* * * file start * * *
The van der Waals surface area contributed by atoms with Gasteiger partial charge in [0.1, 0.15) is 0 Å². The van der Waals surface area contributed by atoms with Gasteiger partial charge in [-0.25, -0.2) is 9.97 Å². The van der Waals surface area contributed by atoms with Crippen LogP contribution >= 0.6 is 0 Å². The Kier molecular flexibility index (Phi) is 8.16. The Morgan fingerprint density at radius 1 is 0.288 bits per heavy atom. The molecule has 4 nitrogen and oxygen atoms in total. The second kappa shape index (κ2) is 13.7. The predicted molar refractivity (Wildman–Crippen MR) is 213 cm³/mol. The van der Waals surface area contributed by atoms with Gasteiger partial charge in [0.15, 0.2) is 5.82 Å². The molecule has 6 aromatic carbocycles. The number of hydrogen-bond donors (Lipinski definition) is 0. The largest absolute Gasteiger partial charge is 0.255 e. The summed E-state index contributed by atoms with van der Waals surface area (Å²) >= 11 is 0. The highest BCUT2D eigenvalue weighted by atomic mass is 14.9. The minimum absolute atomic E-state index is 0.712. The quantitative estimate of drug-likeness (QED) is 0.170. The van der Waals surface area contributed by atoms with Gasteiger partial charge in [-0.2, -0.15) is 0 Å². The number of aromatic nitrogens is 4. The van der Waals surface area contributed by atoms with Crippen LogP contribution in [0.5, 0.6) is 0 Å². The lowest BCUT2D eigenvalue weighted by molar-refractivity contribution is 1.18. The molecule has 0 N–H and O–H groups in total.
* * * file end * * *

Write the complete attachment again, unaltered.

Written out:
The van der Waals surface area contributed by atoms with Gasteiger partial charge in [0.1, 0.15) is 0 Å². The van der Waals surface area contributed by atoms with Gasteiger partial charge in [-0.25, -0.2) is 9.97 Å². The van der Waals surface area contributed by atoms with Crippen LogP contribution >= 0.6 is 0 Å². The Kier molecular flexibility index (Phi) is 8.16. The Morgan fingerprint density at radius 1 is 0.288 bits per heavy atom. The molecule has 4 nitrogen and oxygen atoms in total. The second kappa shape index (κ2) is 13.7. The predicted molar refractivity (Wildman–Crippen MR) is 213 cm³/mol. The van der Waals surface area contributed by atoms with Gasteiger partial charge in [0.15, 0.2) is 5.82 Å². The molecule has 6 aromatic carbocycles. The number of hydrogen-bond donors (Lipinski definition) is 0. The largest absolute Gasteiger partial charge is 0.255 e. The summed E-state index contributed by atoms with van der Waals surface area (Å²) >= 11 is 0. The highest BCUT2D eigenvalue weighted by atomic mass is 14.9. The minimum absolute atomic E-state index is 0.712. The quantitative estimate of drug-likeness (QED) is 0.170. The van der Waals surface area contributed by atoms with Gasteiger partial charge in [-0.2, -0.15) is 0 Å². The number of aromatic nitrogens is 4. The van der Waals surface area contributed by atoms with Crippen LogP contribution in [0.5, 0.6) is 0 Å². The lowest BCUT2D eigenvalue weighted by molar-refractivity contribution is 1.18. The molecule has 0 N–H and O–H groups in total.